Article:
PM tipped to top censure vote

PM tipped to top censure vote

'Brothers' still strong despite plot rumour

Prime Minister Prayut Chan-o-cha
Prime Minister Prayut Chan-o-cha

Prime Minister Prayut Chan-o-cha is expected to secure the most votes of support among the cabinet ministers targeted for censure as lawmakers cast their votes of confidence on Saturday with sources claiming he has seen off threats to his authority from within the ruling party.

Gen Prayut on Friday cleared the air with Deputy Prime Minister and Palang Pracharath Party (PPRP) leader Prawit Wongsuwon and received an apology from Deputy Agriculture and Cooperatives Minister Thamanat Prompow following reports alleging a move to unseat him in the no-confidence vote on Saturday, according to officials within the party.

The debate was carried out against a backdrop of factions within the PPRP pushing for cabinet seats in exchange for their votes of support for the premier.

Sources said that the move to topple Gen Prayut was engineered last week by heavyweights in the ruling PPRP, including Capt Thamanat, the party secretary-general, and a number of renegade government MPs.

The plan to cast no-confidence votes against Gen Prayut is alleged to have been prompted by Gen Prawit's dissatisfaction over the appointments of some high-ranking officials.

However, Gen Prayut told reporters on Friday morning that the bond between himself and his two military brethren -- Gen Prawit and Gen Anupong Paojinda, the interior minister, was unbreakable.

One highly placed PPRP source told the Bangkok Post on Friday that Gen Prawit called a meeting of MPs in which he stressed that they should arrange to vote in equal numbers for each of the cabinet ministers targeted for censure.

"If possible, each minister must receive an equal number of votes. Better still, the prime minister must come top with the most votes," the source quoted Gen Prawit as saying.

After the meeting, Gen Prawit, Gen Prayut and Gen Anupong travelled to the Five Provinces Bordering Forests Preservation Foundation on Vibhavadi Rangsit Road, where they met with a group of about 20 MPs led by Capt Thamanat and chief government whip Wirach Rattanasate, the source said.

The MPs, from the North and the Northeast, complained to the PM that they had been ignored by the PM and the interior minister, the source said.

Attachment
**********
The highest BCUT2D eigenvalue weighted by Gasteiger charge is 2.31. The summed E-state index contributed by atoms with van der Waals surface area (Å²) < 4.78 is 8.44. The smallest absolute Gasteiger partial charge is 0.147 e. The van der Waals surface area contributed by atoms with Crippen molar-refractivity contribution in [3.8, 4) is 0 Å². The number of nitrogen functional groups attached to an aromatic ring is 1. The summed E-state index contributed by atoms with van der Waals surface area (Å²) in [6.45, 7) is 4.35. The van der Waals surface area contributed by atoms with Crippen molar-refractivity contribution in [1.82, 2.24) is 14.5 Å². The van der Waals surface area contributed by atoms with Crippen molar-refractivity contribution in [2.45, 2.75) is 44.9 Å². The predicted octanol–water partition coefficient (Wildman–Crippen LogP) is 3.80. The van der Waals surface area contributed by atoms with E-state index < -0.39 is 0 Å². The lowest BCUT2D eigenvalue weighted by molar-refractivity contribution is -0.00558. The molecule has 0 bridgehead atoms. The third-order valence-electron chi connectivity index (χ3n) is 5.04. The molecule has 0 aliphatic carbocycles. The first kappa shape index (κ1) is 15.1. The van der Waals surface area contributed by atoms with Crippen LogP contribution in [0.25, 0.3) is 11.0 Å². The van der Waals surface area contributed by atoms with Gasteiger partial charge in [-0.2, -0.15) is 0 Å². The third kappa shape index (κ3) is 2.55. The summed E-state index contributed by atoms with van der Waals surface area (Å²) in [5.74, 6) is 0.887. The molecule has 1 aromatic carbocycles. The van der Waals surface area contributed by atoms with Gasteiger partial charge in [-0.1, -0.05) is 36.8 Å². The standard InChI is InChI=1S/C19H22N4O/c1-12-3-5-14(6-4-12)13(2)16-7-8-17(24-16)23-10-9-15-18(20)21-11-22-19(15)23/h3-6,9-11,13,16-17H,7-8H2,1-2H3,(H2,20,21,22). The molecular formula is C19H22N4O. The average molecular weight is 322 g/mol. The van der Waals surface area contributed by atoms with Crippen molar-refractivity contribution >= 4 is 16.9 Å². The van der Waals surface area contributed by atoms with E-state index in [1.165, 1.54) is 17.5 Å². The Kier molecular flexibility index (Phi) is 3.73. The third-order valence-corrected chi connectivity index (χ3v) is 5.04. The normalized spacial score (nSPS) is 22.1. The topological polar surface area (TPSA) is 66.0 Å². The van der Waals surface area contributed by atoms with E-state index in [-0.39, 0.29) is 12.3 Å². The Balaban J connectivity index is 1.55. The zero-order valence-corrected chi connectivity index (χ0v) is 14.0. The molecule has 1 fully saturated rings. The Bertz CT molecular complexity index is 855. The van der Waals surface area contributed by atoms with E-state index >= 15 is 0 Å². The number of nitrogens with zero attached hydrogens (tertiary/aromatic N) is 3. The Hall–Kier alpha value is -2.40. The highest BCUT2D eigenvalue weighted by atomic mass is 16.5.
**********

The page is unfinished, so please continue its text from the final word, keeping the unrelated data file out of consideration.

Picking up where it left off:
Capt Thamanat explained to Gen Prayut that he had no intention to unseat the PM as reported by the media, but believed MPs felt that they receive little attention from cabinet ministers, particularly the interior minister, the source said.

Then, Capt Thamanat paid respects to and apologised to the prime minister for causing misunderstandings in the presence of all the 20 MPs, the source said.

Gen Prayut told Capt Thamanat that "it's good that that was not true", while Gen Anupong then pledged to improve ties with the MPs, the source said.

Speaking earlier on Friday, Gen Prayut said: ''It is up the MPs to decide how to vote. It is a matter of trust and confidence.''

Asked if the plot to oust him had now been put to bed, the prime replied: "It depends on who did it, whether they really did so, and who they were linked with."

"I speak to Gen Prawit every day. Therefore, no problem," Gen Prayut said.

"I want to tell the media and everyone that no one can destroy me. Isn't it the media who described us as the three Ps [Gen Prawit or Pom, Gen Anupong or Pok, and Gen Prayut]?.

"Three of us have stuck together through thick and thin. We were in close proximity on the battlefields. They were also my commanders when I first served in the army. I still respect them," Gen Prayut said.

"Our bond can never be broken no matter how hard anyone may try. We are like brothers," he said, adding that people had often attempted to pit the trio against each other.

Gen Prayut did concede that he may have kept too much of a distance between himself and PPRP MPs, which could have led to misunderstandings.

He said he had been busy tackling problems facing the country but had often talked to the PPRP leader who relayed their opinions.

"From now on, I have to find more time [to meet party MPs]. Let me rearrange my schedule first," the prime minister said.

Asked whether he was still worried about Capt Thamanat, Gen Prayut said he did not have any issues with him. "I brought him in to work. How could I have anything against him?" the prime minister said.

Mr Wirach on Friday said he was sure "The prime minister will come top" in Saturday's vote of confidence.

The four-day no-confidence debate targeted the PM and five cabinet ministers, namely Anutin Charnvirakul, deputy prime minister and public health minister; Saksayam Chidchob, transport minister; Chalermchai Sri-on, agriculture and cooperatives minister; Suchart Chomklin, labour minister; and Chaiwut Thana­kamanusorn, digital economy and society minister.

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